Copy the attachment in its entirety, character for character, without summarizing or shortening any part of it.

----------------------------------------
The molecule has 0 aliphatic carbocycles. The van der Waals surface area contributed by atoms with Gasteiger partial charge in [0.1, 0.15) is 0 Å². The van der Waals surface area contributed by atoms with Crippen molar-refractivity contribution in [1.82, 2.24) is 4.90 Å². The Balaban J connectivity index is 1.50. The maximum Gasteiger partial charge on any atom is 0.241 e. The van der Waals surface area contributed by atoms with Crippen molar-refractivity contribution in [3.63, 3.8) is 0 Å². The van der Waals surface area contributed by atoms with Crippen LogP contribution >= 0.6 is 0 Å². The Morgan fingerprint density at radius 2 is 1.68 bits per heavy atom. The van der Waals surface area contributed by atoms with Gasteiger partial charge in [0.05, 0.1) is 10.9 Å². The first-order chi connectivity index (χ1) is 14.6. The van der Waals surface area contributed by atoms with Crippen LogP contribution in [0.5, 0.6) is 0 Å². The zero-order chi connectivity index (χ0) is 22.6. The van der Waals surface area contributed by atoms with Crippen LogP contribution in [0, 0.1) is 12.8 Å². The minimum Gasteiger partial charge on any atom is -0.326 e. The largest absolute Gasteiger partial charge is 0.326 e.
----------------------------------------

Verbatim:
The molecule has 0 aliphatic carbocycles. The van der Waals surface area contributed by atoms with Gasteiger partial charge in [0.1, 0.15) is 0 Å². The van der Waals surface area contributed by atoms with Crippen molar-refractivity contribution in [1.82, 2.24) is 4.90 Å². The Balaban J connectivity index is 1.50. The maximum Gasteiger partial charge on any atom is 0.241 e. The van der Waals surface area contributed by atoms with Crippen molar-refractivity contribution in [3.63, 3.8) is 0 Å². The van der Waals surface area contributed by atoms with Crippen LogP contribution >= 0.6 is 0 Å². The Morgan fingerprint density at radius 2 is 1.68 bits per heavy atom. The van der Waals surface area contributed by atoms with Gasteiger partial charge in [0.05, 0.1) is 10.9 Å². The first-order chi connectivity index (χ1) is 14.6. The van der Waals surface area contributed by atoms with Crippen LogP contribution in [0.5, 0.6) is 0 Å². The zero-order chi connectivity index (χ0) is 22.6. The van der Waals surface area contributed by atoms with Crippen LogP contribution in [0, 0.1) is 12.8 Å². The minimum Gasteiger partial charge on any atom is -0.326 e. The largest absolute Gasteiger partial charge is 0.326 e.